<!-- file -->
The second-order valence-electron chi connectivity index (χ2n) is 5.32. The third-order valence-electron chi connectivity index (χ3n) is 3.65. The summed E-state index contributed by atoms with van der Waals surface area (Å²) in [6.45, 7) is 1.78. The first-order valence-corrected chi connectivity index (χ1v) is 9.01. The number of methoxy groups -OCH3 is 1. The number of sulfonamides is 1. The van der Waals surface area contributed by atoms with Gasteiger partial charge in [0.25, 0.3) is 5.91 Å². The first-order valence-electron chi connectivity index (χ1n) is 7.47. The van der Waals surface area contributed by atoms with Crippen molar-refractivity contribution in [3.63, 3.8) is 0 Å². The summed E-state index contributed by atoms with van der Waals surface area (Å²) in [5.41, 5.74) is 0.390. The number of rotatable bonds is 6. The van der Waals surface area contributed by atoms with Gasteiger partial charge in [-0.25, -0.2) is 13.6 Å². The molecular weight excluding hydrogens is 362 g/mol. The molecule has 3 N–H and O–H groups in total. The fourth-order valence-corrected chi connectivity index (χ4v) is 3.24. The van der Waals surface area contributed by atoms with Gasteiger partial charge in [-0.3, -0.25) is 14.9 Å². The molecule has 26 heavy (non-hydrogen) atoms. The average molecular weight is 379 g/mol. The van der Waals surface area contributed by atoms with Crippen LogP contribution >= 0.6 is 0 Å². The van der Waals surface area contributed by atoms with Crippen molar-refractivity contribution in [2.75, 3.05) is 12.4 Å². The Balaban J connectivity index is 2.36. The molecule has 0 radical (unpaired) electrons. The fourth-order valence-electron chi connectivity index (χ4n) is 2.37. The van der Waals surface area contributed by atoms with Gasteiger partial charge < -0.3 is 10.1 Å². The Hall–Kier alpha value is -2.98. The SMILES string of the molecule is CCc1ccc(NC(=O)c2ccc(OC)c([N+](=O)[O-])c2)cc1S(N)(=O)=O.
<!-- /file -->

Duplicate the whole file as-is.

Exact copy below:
The second-order valence-electron chi connectivity index (χ2n) is 5.32. The third-order valence-electron chi connectivity index (χ3n) is 3.65. The summed E-state index contributed by atoms with van der Waals surface area (Å²) in [6.45, 7) is 1.78. The first-order valence-corrected chi connectivity index (χ1v) is 9.01. The number of methoxy groups -OCH3 is 1. The number of sulfonamides is 1. The van der Waals surface area contributed by atoms with Gasteiger partial charge in [0.25, 0.3) is 5.91 Å². The first-order valence-electron chi connectivity index (χ1n) is 7.47. The van der Waals surface area contributed by atoms with Crippen molar-refractivity contribution in [3.63, 3.8) is 0 Å². The summed E-state index contributed by atoms with van der Waals surface area (Å²) in [5.41, 5.74) is 0.390. The number of rotatable bonds is 6. The van der Waals surface area contributed by atoms with Gasteiger partial charge in [-0.25, -0.2) is 13.6 Å². The molecular weight excluding hydrogens is 362 g/mol. The molecule has 3 N–H and O–H groups in total. The fourth-order valence-corrected chi connectivity index (χ4v) is 3.24. The van der Waals surface area contributed by atoms with Gasteiger partial charge in [-0.3, -0.25) is 14.9 Å². The molecule has 26 heavy (non-hydrogen) atoms. The average molecular weight is 379 g/mol. The van der Waals surface area contributed by atoms with Crippen LogP contribution >= 0.6 is 0 Å². The van der Waals surface area contributed by atoms with Crippen molar-refractivity contribution in [2.75, 3.05) is 12.4 Å². The Balaban J connectivity index is 2.36. The molecule has 0 radical (unpaired) electrons. The fourth-order valence-electron chi connectivity index (χ4n) is 2.37. The van der Waals surface area contributed by atoms with Gasteiger partial charge < -0.3 is 10.1 Å². The Hall–Kier alpha value is -2.98. The SMILES string of the molecule is CCc1ccc(NC(=O)c2ccc(OC)c([N+](=O)[O-])c2)cc1S(N)(=O)=O.